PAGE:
Tag: business

I am the Lord and there is none beside me.

Isaiah 43 is one of the most wonderful chapters in all of scripture. (Of course I say that about a lot of chapters.)

But what draws me to this particular chapter is how many times God draws attention to his own lordship. God is not capable of arrogance as it would sound coming from human lips.

He’s doesn’t repeat this time after time for his own benefit but for ours. He is reminding us that he and he alone deserves to be called the one and only Lord.

He goes on to recount his creation of all living things on this earth, we humans in particular. Paul quotes Isaiah 9b, “Will the clay say to the potter, “What are you doing?” In Romans 9: 20-21, it states that we are his to shape and mold as he sees fit without question.

To give someone else control isn’t easy. Giving our government control over our actions isn’t easy. None of us like being told where we can or cannot go.

But maybe we can use this restriction on our lives as a way to remind us that this is how we are supposed to place ourselves in the Potter’s hands to do with as he wishes.

Think of this portion of scripture the next time you bristle about your restrictions and confinement. Let those feelings of irritation remind you, remind me, that we are usually wrangling with God over these same control issues.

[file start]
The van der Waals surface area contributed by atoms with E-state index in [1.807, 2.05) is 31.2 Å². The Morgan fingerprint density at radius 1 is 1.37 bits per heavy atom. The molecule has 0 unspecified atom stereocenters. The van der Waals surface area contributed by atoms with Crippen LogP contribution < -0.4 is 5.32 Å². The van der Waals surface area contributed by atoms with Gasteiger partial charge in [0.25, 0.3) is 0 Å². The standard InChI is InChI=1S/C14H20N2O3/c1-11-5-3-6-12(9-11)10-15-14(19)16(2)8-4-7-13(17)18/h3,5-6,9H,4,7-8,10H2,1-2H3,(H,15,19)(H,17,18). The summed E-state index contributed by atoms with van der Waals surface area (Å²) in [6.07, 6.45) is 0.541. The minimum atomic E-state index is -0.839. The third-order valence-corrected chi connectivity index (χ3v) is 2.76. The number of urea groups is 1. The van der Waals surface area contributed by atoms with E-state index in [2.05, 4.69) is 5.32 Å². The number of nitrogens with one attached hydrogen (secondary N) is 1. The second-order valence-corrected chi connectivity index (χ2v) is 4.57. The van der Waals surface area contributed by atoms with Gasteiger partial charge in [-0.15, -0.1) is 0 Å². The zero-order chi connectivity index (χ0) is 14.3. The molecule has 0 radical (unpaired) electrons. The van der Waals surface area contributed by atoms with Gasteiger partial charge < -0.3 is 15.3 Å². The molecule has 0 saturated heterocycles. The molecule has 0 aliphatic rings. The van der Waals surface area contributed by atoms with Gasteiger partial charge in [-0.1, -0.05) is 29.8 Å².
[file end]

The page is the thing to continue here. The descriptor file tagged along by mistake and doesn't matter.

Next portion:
Assuming we are in right relationships with God, his molding of us will only draw us closer to him and his purpose for our lives.

If we are not in right relationship with God, he will have to continue getting us back to that starting point as a lump of clay and start all over again, many times all over again.

Doesn’t it make sense to cooperate with him the first time?

Let’s allow God to really shape us during this shut-down. Let’s think through our reactions about giving up control and try and determine if we treat God this way sometimes. Is there a correlation? Can we learn from this how it feels to give God control?

I wonder why we are all looking for something to do. I’ve even got a post coming soon with some ideas for you. But I wonder, why are we trying to occupy every minute?

I’m guessing it’s because we’re scared and being busy helps. But I’m not sure that’s so good. So while I, too, am getting bored and want to fill every moment, I’m also trying to make sure I have plenty of contemplative time. I want to think about this crisis and how it can make me stronger in my faith walk.

What about you? Are you taking time during this quarantine to simply think?

God bless and stay safe.

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prayer/e.m. bounds

An exciting new series on prayer

Starting in July, I am adding a new menu item. Do I sound like a restaurant?

What shall it be then?

An appetitzer? Main course? dessert?

I think we’ll call it the “tantalizer”.

Have you ever heard of E. M. Bounds?